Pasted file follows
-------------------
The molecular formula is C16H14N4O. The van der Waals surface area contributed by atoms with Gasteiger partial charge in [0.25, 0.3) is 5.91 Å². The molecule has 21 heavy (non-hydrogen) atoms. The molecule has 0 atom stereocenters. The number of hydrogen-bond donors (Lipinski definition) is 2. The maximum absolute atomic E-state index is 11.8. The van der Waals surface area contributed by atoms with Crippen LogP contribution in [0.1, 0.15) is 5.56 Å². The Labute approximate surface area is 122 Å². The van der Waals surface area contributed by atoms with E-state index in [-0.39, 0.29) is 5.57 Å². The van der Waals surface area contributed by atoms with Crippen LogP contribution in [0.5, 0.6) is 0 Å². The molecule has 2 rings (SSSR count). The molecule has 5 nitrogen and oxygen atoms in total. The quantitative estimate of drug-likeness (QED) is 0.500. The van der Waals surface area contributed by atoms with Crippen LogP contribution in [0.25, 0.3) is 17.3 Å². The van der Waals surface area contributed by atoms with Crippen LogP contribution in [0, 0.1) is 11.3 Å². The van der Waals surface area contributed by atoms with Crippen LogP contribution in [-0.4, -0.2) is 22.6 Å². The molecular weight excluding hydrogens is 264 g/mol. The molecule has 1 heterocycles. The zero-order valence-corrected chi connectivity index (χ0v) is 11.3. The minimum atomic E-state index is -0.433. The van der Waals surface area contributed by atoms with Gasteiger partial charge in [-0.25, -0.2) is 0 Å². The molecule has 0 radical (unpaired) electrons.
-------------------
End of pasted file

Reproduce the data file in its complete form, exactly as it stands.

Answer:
The molecular formula is C16H14N4O. The van der Waals surface area contributed by atoms with Gasteiger partial charge in [0.25, 0.3) is 5.91 Å². The molecule has 21 heavy (non-hydrogen) atoms. The molecule has 0 atom stereocenters. The number of hydrogen-bond donors (Lipinski definition) is 2. The maximum absolute atomic E-state index is 11.8. The van der Waals surface area contributed by atoms with Crippen LogP contribution in [0.1, 0.15) is 5.56 Å². The Labute approximate surface area is 122 Å². The van der Waals surface area contributed by atoms with E-state index in [-0.39, 0.29) is 5.57 Å². The van der Waals surface area contributed by atoms with Crippen LogP contribution in [0.5, 0.6) is 0 Å². The molecule has 2 rings (SSSR count). The molecule has 5 nitrogen and oxygen atoms in total. The quantitative estimate of drug-likeness (QED) is 0.500. The van der Waals surface area contributed by atoms with Crippen LogP contribution in [0.25, 0.3) is 17.3 Å². The van der Waals surface area contributed by atoms with Crippen LogP contribution in [0, 0.1) is 11.3 Å². The van der Waals surface area contributed by atoms with Crippen LogP contribution in [-0.4, -0.2) is 22.6 Å². The molecular weight excluding hydrogens is 264 g/mol. The molecule has 1 heterocycles. The zero-order valence-corrected chi connectivity index (χ0v) is 11.3. The minimum atomic E-state index is -0.433. The van der Waals surface area contributed by atoms with Gasteiger partial charge in [-0.25, -0.2) is 0 Å². The molecule has 0 radical (unpaired) electrons.